Is IE8 really fat and slow?

Since IE8 shipped last week, I've read two criticisms repeatedly: One is the burning question of whether IE8 is faster or slower than its competitors; the other is whether it makes reasonable use of system resources. In this post, I explain why some people are seeing performance issues (and share an obscure system tweak that might just cure IE8 performance and stability problems). I also take a closer look at why you might prefer a browser that uses more memory than others.

Since IE8 shipped last week, I’ve been following reviews and user feedback closely. A lot of the reactions to Microsoft’s new browser come down to personal preference: Some people like the usability-oriented tweaks Microsoft made, others think the browser is too busy or cluttered. It’s hard to argue with opinions.

But two criticisms have come up repeatedly that can be measured empirically, so I thought I would do that here. One is the burning question of whether IE8 is faster or slower than its competitors; the other is whether it makes reasonable use of system resources. In this post, I explain why some people are seeing performance issues (and share an obscure system tweak that might just cure IE8 performance and stability problems). I also take a closer look at why some browsers use more memory than others.

When it comes to browser speed tests, I have yet to find an objective consensus from the published data. Microsoft’s tests, not surprisingly, show that page load times are competitive with (and in many cases, faster than) its rivals on most popular pages.

That conclusion was borne out by a series of independent tests performed by PC World, which concluded that IE8 really is faster than Firefox:

By and large, we found that Internet Explorer 8 performed well, and beat out Firefox 3.0.7 in the majority of our time trials. However, IE 8's performance advantage is relatively negligible. In most of our testing, IE 8's advantage was half a second or less.

On the other hand, the Wall Street Journal’s Walt Mossberg reached the opposite conclusion in his review:

in my tests, IE8 wasn’t as fast as Firefox, or two other notable browsers — the Windows version of Apple’s new Safari 4 and Google’s Chrome. IE8 loaded a variety of pages I tested more slowly than any of the other browsers, and it grew sluggish when juggling a large number of Web pages opened simultaneously in tabs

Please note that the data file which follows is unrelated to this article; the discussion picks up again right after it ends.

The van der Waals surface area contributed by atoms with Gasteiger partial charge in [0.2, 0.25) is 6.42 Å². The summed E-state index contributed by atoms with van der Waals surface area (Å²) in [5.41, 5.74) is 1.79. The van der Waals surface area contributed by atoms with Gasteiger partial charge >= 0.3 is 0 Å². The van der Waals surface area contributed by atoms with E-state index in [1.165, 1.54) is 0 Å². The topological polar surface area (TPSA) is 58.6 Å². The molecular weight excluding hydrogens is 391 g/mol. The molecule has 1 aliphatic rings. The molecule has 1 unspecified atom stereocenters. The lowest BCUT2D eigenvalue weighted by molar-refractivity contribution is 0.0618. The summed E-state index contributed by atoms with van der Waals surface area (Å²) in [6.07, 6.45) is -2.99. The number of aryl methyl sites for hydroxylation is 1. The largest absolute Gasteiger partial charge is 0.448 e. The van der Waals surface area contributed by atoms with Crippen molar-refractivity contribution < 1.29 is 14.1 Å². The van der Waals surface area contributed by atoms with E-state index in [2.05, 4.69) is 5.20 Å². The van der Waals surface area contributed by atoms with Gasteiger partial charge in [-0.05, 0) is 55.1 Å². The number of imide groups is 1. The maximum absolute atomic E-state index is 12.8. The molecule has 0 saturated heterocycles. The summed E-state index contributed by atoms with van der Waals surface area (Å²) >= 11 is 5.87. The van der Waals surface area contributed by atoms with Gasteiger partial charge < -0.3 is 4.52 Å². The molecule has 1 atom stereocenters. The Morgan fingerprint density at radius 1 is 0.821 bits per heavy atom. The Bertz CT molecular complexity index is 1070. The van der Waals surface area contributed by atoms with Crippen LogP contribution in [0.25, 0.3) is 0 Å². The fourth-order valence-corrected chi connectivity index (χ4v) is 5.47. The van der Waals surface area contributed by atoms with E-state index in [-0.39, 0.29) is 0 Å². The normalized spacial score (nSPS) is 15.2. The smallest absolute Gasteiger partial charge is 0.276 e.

I was baffled by Mossberg’s results. When I tried the same tests on several PCs here with IE8, Firefox 3.0.7, and Google Chrome, I got the same results as PC World. In general, all pages loaded so quickly in all three browsers that detecting any difference with a stopwatch was nearly impossible. If I tried to graph the results, it would look like a picket fence.

Then, I heard from a colleague (let's call her Mary Jo), who was having problems nearly identical to those that Mossberg reported. Using IE8 on Windows XP, she reported:

It’s running horribly. I am having a ton of performance problems with multiple tabs open. After opening four or five tabs, things slow down and the tab progress indicator spins endlessly if I try to open a new tab.

Sounds familiar, doesn’t it? In fact, the problem was so bad that simply closing IE wasn’t enough, as multiple processes of Iexplore.exe continued running and had to be killed manually.

We did the basic troubleshooting, checking for the current version of popular add-ons like Flash (up to date) and confirming that system resources weren’t a problem (1GB of RAM on XP should be plenty).

So I checked with a few colleagues on some back channels and discovered a tweak that had worked for other people.  From a Command Prompt window, I had her run the following command:

regsvr32 actxprxy.dll